PCP, also known as phencyclidine and angel dust, was originally developed as a general anesthetic but became a popular substance in the 1960s. It’s listed as a Schedule II drug in the United States, which makes it illegal to possess.

Like wide-leg jeans, PCP’s popularity comes and goes. It’s become a common club drug in the last couple of decades and produces effects similar to other dissociative substances, like special K.

To get an idea of how powerful it is, just look at the other slang terms for it:

  • elephant tranquilizer
  • horse tranquilizer
  • embalming fluid
  • rocket fuel
  • DOA (dead on arrival)
  • lethal weapon

Healthline does not endorse the use of any illegal substances, and we recognize abstaining from them is always the safest approach. However, we believe in providing accessible and accurate information to reduce the harm that can occur when using.

PCP can be ingested orally, snorted, smoked, or injected, depending on its form. You can find it in tablets and capsules. Most of the time it’s sold in its original form: a white crystalline powder.

Most people smoke it by sprinkling it on marijuana, tobacco, or plant leaves like mint or parsley. People also dissolve it in a liquid and dip cigarettes or joints in the solution.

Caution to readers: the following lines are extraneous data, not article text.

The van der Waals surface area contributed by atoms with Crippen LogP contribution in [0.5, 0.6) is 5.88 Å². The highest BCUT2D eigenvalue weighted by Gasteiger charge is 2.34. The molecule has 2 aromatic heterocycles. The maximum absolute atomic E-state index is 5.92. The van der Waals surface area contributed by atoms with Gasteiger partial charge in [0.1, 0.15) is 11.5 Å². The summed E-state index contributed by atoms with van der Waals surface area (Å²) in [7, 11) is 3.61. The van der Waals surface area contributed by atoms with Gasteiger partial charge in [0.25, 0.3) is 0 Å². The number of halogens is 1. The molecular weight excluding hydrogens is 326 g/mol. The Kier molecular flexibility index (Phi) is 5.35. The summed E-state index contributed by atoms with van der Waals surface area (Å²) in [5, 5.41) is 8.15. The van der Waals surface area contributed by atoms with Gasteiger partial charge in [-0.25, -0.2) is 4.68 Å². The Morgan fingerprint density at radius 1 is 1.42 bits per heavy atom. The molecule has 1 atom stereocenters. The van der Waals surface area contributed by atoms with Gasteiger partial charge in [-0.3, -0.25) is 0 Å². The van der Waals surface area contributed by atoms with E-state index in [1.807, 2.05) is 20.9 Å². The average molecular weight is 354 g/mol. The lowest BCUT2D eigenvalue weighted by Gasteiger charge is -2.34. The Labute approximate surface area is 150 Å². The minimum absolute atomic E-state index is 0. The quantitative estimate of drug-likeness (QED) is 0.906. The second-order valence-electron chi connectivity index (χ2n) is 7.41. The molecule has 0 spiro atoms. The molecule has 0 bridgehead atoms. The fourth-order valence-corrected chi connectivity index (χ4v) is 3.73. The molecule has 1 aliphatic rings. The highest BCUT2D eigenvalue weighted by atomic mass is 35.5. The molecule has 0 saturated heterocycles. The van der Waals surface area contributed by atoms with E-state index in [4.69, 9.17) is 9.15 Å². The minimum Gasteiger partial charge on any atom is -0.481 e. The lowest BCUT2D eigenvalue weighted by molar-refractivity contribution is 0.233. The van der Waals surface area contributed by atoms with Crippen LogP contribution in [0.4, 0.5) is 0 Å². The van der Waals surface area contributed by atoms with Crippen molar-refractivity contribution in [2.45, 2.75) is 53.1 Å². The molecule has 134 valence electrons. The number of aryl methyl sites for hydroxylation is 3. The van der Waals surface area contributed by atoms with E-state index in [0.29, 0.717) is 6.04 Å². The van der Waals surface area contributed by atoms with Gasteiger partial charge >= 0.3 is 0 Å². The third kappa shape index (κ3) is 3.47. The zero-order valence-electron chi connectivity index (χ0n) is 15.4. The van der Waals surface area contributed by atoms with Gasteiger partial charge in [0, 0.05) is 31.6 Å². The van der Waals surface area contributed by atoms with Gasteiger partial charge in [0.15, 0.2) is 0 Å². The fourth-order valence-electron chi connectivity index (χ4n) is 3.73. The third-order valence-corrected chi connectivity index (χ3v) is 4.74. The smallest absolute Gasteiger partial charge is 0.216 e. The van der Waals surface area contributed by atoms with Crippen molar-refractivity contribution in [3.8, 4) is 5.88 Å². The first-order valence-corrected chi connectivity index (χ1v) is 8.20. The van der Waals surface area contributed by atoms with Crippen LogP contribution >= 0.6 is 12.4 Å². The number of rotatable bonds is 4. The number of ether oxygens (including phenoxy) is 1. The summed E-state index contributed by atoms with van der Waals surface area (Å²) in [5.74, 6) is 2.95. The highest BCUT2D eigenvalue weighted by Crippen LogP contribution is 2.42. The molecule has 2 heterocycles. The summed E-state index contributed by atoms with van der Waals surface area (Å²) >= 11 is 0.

It really depends on the dose.

PCP causes psychological and physical effects that can be unpredictable, especially in larger doses.

At a lower dose, PCP makes you feel euphoric, floaty, and disconnected from your body and surroundings. As you increase the dose, the effects get more intense, leading to hallucinations and erratic behavior.

Psychological effects of PCP can include:

  • euphoria
  • relaxation
  • drowsiness
  • dissociation
  • feeling of weightlessness or floating
  • feeling disconnected from your body or surroundings
  • distorted sense of time and space
  • trouble concentrating
  • hallucinations
  • agitation
  • anxiety and panic
  • paranoia
  • confusion
  • disorientation
  • delusions
  • suicidal thoughts

Physical effects of PCP can include:

  • blurred vision
  • dizziness
  • difficulty speaking
  • impaired motor skills
  • decreased sensitivity to pain
  • muscle rigidity
  • irregular heartbeat
  • slow, shallow breathing
  • changes in blood pressure
  • increases body temperature
  • numbness
  • drooling
  • shivering and chills
  • nausea and vomiting
  • rapid involuntary eye movements
  • convulsions
  • loss of consciousness
  • coma

If PCP is smoked, snorted, or injected, you typically begin to feel the effects within 2 to 5 minutes.

If you ingest it orally, the effects take longer to kick in — usually 30 to 60 minutes.

The reason for the time difference is how fast the substance enters your bloodstream. When taken orally, your digestive system processes it first, hence the longer onset time.

PCP’s effects generally last from 6 to 24 hours but linger up to around 48 hours in some people. In people with a lot of body fat, effects can come and go or fluctuate over a few days to months.